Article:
February saw a personal goal realised when one of my images was chosen to grace the front cover of Bird Watching magazine for their 30th anniversary edition. This was one of my favorite images of the previous year and was taken at Minsmere in Suffolk and was my first (and only so far!) front cover on a national magazine.

my first front cover on a national magazine

Those who follow my blog will know that I enjoy submitting images to competitions and this year managed to have an image included in the inaugural Bird Photographer of the year competition with my image of a feisty goldfinch in the garden birds category. Very humbling to be included in a book with some of the best photographers on the planet! What I like even more is that this shot was taken from my back door!

Included in Bird Photographer of the year book

Included in Bird Photographer of the year book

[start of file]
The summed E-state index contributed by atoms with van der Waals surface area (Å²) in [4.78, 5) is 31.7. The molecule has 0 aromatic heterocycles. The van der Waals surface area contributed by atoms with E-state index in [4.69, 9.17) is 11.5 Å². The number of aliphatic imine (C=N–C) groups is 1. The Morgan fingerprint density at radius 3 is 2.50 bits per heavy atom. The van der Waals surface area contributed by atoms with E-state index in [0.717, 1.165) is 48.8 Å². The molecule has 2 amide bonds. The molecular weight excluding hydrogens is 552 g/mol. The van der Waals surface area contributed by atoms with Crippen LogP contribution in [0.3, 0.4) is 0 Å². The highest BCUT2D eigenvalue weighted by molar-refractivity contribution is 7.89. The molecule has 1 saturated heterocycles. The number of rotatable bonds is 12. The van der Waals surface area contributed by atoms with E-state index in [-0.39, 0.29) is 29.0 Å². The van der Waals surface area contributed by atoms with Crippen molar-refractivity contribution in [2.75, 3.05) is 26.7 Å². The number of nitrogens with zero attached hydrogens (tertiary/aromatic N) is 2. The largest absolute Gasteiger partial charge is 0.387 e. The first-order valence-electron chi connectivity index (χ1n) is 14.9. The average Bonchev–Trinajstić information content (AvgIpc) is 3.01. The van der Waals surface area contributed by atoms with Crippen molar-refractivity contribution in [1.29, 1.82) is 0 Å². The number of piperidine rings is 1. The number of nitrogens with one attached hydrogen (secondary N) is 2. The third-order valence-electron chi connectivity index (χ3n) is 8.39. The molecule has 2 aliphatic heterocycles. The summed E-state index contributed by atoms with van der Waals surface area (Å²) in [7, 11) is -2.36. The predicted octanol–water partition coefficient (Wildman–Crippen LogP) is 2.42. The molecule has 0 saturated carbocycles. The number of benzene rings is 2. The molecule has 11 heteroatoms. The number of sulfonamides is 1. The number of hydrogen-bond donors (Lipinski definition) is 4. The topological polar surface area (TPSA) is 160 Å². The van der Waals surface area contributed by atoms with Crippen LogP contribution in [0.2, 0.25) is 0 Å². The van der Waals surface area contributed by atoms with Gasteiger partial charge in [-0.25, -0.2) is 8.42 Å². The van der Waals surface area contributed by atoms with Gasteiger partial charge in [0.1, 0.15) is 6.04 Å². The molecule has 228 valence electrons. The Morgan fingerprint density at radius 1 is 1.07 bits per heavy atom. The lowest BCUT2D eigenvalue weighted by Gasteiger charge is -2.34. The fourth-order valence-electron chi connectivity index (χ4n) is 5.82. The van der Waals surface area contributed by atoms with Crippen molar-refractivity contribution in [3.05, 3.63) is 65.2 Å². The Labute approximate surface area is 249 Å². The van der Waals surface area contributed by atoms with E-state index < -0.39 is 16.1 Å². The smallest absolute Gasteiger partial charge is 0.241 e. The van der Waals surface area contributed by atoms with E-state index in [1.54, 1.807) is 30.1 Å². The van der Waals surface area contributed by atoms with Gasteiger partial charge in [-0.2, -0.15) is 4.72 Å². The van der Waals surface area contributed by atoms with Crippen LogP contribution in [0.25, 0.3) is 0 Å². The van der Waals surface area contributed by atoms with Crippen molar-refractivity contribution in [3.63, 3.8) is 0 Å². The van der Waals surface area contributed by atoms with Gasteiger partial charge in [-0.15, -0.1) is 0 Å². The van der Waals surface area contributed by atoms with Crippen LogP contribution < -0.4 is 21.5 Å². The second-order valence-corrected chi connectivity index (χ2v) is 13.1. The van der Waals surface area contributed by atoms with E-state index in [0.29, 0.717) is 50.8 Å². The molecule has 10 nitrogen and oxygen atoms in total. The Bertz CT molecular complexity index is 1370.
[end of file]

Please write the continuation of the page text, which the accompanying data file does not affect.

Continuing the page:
Whilst I am on the subject of competitions, I did enter a couple of others in 2016. I tried some of my badger reflection images in Wildlife Photographer of the year (the major global competition) and had two images shortlisted but didn’t make the final cut. Still really pleased considering this competition receives over 40,000 entries! I haven’t entered in this years but have my eye and brain on some images for next year.

Early spring saw the visit from our neighbourhood foxes and badgers increasing and each evening I am treated to very close experiences with them now that I’m part of the clan. Sometimes it was just too much effort to pose!

Tired Fox Cub

Tired Fox Cub